Hey guy so I'm pretty young as of now and I'm planning to learn some martial arts in the future so I need some help choosing the first one to start with. I plan on learning Southpaw boxing, Taekwondo, and Judo but which should I start with? I want to learn something that'll help me if I end up getting in a fight. I heard that for defense purposes that Judo is a good martial art, but I'm not sure if I should start with it or not.

  • How did you build that list of styles? Are those the only ones near you, or are those ones that you personally thought were good or which made sense to you? Commented Oct 11, 2020 at 1:39
  • I do some boxing. Never heard of anything called "Southpaw boxing". What is it? Are you saying you are naturally orthodox (right-handed) and want to do boxing in the southpaw stance? Where did you get this idea from? Give us some details.
    – RoundHouse
    Commented Oct 11, 2020 at 1:57
  • Does this question apply to the present or years in the future?
    – mattm
    Commented Oct 11, 2020 at 16:34
  • Ah sorry about that guys I must've really confused you all. This question is applying to what I should do in the future and I also meant southpaw stance boxing not 'Southpaw Boxing' . this is just clarify what I meant and the mistake is on my behalf. hope this clears somethings up.
    – V09C
    Commented Oct 11, 2020 at 16:43
  • @SteveWeigand I Recently constructed this list as an experiment to see which arts would go great with each other originally . But now I want to actually learn some martial arts and I wanted to see from a more experienced community if this list would work or not.
    – V09C
    Commented Oct 11, 2020 at 16:53

2 Answers 2


The questions asks which martial art to start with if the focus is on self-defense: Boxing, Taekwondo, or Judo.

Well first, I'd like you to read what I wrote in my answer at the following link:

why a perfect expert and trained taekwondo player or martial artist fear fights?

Read that answer and read the links that it also listed.

You might also want to look at this one, which restates the issues:

Effectiveness of Bujinkan Ninjutsu

I won't repeat much of what I wrote already. Suffice it to say, for self-defense you want to feel like all situations are already familiar to you. So you want to choose martial arts that cover the full range of fighting, from stand-up free fighting (no grappling at all) to the clinch to take-downs to ground fighting. And probably also add to that some training with knives, sticks, and guns.

Besides those ranges of fighting, however, what is even more important is the way you train. You perform the way you're trained. If you don't train realistically, you will not be prepared for a real fight. You could freeze. Or if you do fight, whatever you do won't work.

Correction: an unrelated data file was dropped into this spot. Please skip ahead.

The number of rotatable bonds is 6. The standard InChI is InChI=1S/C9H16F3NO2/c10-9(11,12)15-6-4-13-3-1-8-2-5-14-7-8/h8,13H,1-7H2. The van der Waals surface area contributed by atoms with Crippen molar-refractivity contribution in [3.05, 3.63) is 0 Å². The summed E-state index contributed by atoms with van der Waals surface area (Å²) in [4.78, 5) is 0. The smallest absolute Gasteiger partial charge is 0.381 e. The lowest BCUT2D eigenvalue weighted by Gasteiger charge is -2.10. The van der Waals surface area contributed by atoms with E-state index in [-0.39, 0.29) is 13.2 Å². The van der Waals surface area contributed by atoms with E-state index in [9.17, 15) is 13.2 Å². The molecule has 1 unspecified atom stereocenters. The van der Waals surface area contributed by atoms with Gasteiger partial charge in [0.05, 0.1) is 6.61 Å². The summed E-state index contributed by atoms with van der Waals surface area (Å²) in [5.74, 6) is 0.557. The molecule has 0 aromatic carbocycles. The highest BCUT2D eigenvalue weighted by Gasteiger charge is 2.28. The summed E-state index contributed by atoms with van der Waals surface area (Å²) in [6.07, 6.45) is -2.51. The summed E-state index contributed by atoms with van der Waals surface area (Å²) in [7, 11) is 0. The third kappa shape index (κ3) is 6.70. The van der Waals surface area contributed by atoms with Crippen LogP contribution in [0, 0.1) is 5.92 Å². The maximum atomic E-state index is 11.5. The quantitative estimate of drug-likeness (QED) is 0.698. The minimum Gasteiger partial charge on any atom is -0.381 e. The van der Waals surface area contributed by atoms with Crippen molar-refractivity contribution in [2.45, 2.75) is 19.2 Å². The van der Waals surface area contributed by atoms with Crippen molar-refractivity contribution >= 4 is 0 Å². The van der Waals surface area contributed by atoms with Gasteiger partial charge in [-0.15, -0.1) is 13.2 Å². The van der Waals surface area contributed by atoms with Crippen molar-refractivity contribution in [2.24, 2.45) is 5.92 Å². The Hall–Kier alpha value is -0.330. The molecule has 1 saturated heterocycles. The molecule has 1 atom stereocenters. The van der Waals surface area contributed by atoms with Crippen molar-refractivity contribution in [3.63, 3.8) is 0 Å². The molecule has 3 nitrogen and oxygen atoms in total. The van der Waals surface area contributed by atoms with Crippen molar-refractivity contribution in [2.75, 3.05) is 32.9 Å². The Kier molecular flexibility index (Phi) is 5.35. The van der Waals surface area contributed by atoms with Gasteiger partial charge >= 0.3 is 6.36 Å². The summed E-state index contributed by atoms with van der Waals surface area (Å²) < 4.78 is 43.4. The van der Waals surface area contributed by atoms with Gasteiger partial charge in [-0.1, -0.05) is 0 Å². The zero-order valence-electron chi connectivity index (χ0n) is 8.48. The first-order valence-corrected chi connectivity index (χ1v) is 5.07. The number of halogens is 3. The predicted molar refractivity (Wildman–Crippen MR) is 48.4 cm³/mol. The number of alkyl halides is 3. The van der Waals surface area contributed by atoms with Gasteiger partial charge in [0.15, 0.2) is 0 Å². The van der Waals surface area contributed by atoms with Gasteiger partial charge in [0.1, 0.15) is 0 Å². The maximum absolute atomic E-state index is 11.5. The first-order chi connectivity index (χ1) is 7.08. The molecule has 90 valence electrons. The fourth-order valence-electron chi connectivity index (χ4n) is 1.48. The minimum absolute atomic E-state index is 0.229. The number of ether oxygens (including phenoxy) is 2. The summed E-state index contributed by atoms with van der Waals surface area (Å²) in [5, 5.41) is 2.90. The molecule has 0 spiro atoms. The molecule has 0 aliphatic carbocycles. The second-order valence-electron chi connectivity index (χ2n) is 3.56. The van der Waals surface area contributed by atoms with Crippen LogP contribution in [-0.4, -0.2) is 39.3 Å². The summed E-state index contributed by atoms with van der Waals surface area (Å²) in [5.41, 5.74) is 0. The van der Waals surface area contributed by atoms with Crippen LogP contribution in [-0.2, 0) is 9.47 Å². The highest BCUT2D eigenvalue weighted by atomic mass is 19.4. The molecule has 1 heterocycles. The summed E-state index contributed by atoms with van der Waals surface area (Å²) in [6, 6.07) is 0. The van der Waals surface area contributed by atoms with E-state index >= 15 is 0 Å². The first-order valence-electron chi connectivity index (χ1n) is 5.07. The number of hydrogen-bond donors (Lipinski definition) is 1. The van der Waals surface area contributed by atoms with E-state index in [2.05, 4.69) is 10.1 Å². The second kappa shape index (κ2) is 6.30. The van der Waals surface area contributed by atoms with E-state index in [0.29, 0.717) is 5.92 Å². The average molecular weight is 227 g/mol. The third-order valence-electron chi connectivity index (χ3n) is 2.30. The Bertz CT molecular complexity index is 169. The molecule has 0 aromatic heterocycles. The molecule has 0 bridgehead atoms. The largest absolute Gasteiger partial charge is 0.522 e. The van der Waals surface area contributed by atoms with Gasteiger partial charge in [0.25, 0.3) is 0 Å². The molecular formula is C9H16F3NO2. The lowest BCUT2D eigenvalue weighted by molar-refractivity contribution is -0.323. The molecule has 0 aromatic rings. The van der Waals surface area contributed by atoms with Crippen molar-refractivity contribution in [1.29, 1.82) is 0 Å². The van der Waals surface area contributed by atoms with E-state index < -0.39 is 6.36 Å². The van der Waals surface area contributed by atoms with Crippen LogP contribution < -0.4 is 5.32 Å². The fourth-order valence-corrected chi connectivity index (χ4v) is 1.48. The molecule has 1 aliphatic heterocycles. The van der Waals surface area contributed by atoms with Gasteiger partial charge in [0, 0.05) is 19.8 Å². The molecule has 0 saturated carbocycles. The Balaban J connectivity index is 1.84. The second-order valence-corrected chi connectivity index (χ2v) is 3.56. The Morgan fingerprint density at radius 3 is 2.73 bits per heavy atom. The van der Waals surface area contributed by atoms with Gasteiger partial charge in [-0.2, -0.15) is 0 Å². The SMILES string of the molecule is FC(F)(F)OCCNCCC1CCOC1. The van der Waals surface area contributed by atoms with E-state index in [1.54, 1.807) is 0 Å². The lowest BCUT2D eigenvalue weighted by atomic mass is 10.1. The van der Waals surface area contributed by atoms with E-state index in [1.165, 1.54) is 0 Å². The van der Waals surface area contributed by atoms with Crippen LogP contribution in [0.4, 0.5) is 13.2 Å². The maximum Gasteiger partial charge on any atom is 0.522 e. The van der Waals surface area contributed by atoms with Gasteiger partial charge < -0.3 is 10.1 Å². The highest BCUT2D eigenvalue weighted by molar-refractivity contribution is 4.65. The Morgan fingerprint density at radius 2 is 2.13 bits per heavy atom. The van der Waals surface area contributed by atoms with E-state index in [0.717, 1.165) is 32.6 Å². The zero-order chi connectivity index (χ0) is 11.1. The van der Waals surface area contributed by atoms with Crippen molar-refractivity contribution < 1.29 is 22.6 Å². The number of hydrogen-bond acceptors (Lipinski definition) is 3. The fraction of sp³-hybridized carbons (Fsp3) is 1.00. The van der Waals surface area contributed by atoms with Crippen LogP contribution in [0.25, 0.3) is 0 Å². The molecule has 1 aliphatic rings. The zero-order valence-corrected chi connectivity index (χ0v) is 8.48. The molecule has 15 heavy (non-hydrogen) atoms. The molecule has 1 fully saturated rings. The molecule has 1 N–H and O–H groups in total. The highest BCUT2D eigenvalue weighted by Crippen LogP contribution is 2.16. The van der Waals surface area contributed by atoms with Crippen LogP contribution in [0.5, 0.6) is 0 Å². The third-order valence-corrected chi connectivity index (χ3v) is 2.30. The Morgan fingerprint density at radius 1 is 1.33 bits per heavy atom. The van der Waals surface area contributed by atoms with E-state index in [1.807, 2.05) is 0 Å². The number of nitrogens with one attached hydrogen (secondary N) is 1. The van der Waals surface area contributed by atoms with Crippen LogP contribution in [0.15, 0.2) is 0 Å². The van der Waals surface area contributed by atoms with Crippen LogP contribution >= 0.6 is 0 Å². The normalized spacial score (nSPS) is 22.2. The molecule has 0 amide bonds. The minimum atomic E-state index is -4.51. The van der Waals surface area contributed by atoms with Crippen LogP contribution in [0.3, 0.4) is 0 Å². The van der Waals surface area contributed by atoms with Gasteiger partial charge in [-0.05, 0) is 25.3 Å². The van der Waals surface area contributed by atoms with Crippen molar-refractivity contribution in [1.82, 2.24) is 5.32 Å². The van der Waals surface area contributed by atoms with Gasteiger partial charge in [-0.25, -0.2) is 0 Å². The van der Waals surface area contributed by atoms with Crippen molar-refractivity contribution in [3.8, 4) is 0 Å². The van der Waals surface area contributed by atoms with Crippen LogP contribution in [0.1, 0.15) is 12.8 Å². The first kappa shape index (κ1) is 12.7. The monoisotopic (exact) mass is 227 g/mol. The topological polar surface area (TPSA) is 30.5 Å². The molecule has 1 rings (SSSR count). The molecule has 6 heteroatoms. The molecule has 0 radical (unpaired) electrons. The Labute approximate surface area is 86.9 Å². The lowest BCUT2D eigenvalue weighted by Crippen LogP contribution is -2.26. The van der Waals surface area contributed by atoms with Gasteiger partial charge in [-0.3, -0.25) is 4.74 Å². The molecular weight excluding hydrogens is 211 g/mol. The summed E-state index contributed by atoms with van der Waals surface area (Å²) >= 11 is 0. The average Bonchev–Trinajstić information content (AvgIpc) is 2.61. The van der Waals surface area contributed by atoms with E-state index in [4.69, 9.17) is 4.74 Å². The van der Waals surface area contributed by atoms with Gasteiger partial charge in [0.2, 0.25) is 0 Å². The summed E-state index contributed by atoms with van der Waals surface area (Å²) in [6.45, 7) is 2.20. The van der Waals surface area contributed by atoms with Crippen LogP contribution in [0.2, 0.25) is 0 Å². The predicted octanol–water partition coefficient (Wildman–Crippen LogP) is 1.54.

And you need to train safely, so there must be a minimal set of rules which prevent injuries and allow you to keep coming back to class and get better over time.

Taekwondo covers a very small subset of fighting scenarios. It only practices free-fighting (no holding on to one another, you're free to move around). And of that range, it prefers to spend its time at kicking distance. It offers almost no training in close-in fighting, the clinch, take-downs, and ground grappling. All of its strategies, stances, and style emerge from its rule set, which forbids all of those other things. It also emphasizes points over damage, and most TKD training will even disallow any real damage or hard contact. As a result, it is a poor style in which to use as a base of practical self-defense. You'd need to modify a lot of it to use it for real.

Which brings me to another one of my answers where I described what you'd have to do in order to make a style such as Taekwondo more realistic for practical self-defense. Please read the following link:

Doing MMA or a doing multiple individual martial arts, which is more effective?

As for Judo, it's actually not a bad style in and of itself for fighting. In Judo, you learn to deal with someone who is resisting you with all his might. And it covers the clinch, take-down, and ground fighting. It does not cover any free fighting and striking.

You could combine boxing and Judo fairly well to cover almost the full range of fighting scenarios. You'd be lacking kicks and defense against kicks. But it's probably going to be better than combining Taekwondo with Judo, because boxing teaches you defense against proper hits to the face and body at full force. It also teaches you how to punch with power, something Taekwondo often doesn't allow in sparring.